Colonisation of India

Towards the close to the 15th century Portugal became the first European power to establish a trade link with India. Rounding the Cape of Good Hope Vasco da Gama arrived in Calicut in 1498. Soon other European powers joined Portugal in establishing their presence in India. The European powers in India since 16th century are given below:

In the rivalry among four major European powers – Portuguese,Dutch,French and English – the English,after three Carnatic Wars, eliminated the French by the end of the eighteenth century. The British conquered all the regional powers, in particular the most potential challengers,the Mysore Sultans and the Marathas,by defeating them in three Anglo-Mysore and three Anglo-Maratha Wars. The conquest of the Gurkhas (1816), the Sindhis (1843) and the Sikhs (1849) enabled them to emerge as a territorial power in India.

The colonisation of Indian Economy

We can divide the process of the colonisation of India into three phases.

  • Phase I Mercantilist Capitalism
  • Phase II Industrial Capitalism
  • Phase III Financial Capitalism

Colonisation of Indian Economy: Mercantilist Phase (outright plunder;18th century).

At the beginning of the 18th century the East India Company was still a marginal force in India. It relied on concessions from Indian rulers for its trading posts along the coast. But soon it managed to establish strong ties with Indian merchants who sold their textiles and other goods from the interior. Before it gained dominion in India the East India Company carried on a very profitable business selling Indian-made cotton textiles and skills and printed cloth. According to the Indian nationalist economist R.C. Dutt, “weaving was the national industry of the people and spinning was the pursuit of millions of women”. Indian textiles went to England and other parts of Europe, to China and Japan and Burma and Arabia and Persia and parts of Africa. It was during this period that the textile lobby in Lancashire and Birmingham succeeded in making the parliament enact a law prohibiting the import of Indian textiles. Those who were found in possession of or dealing in Indian cotton goods were fined 200 pounds.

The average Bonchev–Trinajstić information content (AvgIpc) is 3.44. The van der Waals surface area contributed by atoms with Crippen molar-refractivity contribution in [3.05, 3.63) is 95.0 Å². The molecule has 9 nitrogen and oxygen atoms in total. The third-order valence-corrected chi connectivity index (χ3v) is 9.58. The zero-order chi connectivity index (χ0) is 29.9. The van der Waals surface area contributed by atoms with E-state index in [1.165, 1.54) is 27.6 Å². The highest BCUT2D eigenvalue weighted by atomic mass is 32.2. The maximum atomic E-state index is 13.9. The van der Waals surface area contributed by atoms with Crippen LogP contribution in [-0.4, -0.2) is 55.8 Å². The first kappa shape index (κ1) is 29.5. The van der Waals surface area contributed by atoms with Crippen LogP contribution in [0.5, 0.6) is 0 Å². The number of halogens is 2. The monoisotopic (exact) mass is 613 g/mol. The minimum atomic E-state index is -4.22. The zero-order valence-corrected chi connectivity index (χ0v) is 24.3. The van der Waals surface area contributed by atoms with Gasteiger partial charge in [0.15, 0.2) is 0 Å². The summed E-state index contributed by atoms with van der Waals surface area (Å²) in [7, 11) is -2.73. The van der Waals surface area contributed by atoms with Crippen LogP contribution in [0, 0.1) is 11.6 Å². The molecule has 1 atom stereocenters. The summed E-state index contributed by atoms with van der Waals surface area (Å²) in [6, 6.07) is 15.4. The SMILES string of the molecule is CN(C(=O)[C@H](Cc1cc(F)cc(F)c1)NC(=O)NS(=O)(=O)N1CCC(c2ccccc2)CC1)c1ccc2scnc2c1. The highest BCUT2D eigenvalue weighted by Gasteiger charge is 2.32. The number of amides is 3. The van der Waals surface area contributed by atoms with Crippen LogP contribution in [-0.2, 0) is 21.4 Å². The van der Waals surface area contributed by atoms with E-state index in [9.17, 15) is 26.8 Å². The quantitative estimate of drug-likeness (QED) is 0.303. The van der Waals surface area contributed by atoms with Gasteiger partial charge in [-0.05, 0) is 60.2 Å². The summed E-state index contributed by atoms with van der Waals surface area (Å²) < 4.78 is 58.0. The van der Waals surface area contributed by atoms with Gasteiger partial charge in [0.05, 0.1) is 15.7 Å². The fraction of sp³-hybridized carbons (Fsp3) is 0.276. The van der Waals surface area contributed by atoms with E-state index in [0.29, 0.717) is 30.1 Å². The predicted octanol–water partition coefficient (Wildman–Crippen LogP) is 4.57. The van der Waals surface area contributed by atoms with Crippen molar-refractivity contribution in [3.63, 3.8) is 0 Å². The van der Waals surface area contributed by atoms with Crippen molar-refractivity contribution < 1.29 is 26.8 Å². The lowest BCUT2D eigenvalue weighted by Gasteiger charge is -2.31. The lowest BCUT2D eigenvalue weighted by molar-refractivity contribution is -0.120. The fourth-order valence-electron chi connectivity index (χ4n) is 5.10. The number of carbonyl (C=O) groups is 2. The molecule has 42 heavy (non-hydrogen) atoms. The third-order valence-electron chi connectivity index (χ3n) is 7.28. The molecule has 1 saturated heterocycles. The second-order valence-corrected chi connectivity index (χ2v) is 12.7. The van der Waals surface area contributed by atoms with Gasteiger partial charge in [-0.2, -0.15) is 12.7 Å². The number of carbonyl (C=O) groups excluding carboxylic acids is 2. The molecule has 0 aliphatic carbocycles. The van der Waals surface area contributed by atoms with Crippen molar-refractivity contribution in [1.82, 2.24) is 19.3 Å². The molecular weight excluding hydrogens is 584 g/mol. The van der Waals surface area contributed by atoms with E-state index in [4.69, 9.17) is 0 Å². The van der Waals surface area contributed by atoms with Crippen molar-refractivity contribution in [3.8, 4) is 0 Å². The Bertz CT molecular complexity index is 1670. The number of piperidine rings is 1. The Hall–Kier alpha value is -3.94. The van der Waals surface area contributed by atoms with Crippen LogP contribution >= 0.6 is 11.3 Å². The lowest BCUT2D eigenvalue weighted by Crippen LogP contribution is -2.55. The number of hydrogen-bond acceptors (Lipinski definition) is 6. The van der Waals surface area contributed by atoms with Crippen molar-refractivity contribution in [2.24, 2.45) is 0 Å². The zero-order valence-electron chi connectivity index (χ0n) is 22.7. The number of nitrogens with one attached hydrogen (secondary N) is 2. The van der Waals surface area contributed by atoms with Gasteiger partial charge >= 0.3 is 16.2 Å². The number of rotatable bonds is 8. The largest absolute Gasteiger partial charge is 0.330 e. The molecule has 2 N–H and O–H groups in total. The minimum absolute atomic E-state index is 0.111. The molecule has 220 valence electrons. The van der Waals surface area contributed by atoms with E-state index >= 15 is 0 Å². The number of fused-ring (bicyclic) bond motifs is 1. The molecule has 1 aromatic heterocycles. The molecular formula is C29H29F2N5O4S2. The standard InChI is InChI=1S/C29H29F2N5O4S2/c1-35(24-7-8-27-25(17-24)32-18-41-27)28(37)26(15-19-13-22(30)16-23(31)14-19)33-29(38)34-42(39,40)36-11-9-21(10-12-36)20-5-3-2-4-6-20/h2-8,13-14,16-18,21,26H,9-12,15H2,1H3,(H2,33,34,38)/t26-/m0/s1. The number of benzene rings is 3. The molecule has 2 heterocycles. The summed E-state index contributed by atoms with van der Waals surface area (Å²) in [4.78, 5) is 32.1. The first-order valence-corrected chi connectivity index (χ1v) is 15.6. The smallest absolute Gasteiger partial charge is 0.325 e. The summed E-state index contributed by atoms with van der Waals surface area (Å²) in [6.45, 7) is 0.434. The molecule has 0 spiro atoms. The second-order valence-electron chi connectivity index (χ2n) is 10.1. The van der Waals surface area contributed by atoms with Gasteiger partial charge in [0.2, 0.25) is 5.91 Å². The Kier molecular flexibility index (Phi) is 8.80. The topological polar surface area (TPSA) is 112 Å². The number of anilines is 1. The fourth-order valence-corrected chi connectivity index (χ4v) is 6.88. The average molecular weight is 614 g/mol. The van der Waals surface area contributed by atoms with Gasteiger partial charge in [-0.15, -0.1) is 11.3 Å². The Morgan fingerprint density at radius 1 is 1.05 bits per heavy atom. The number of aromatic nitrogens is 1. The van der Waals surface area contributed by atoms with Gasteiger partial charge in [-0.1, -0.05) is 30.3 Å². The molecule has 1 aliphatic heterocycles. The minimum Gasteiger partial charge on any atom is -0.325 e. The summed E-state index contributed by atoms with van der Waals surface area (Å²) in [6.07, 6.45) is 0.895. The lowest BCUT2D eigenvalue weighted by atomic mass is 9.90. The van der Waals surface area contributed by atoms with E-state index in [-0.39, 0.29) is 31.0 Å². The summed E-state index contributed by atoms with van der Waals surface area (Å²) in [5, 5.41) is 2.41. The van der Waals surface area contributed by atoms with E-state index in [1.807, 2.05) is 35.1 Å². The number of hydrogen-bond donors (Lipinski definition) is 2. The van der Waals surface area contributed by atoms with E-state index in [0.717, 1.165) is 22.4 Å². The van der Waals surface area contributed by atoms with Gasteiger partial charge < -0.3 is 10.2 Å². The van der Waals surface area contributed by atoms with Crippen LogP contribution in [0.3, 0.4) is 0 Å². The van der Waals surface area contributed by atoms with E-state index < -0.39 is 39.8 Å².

In the 1750s and the early 1760s, Robert Clive gained control of the wealthiest part of the old Mughal

Robert Clive

Empire. The Company exacted concessions such as exemption of Company goods from transit duties, which even Indian merchants had to pay. After the Battle of Plassey (1757), the company got 1.2 million pounds out of which Clive himself took 31,500 pounds besides a jagir which provided an annual income of 27,000 pounds. After the Battle of Buxar(1796), the Murshidabad treasury was looted. The company acquired the Diwani right in 1765 and became the revenue farmer of the Mughal Emperor.

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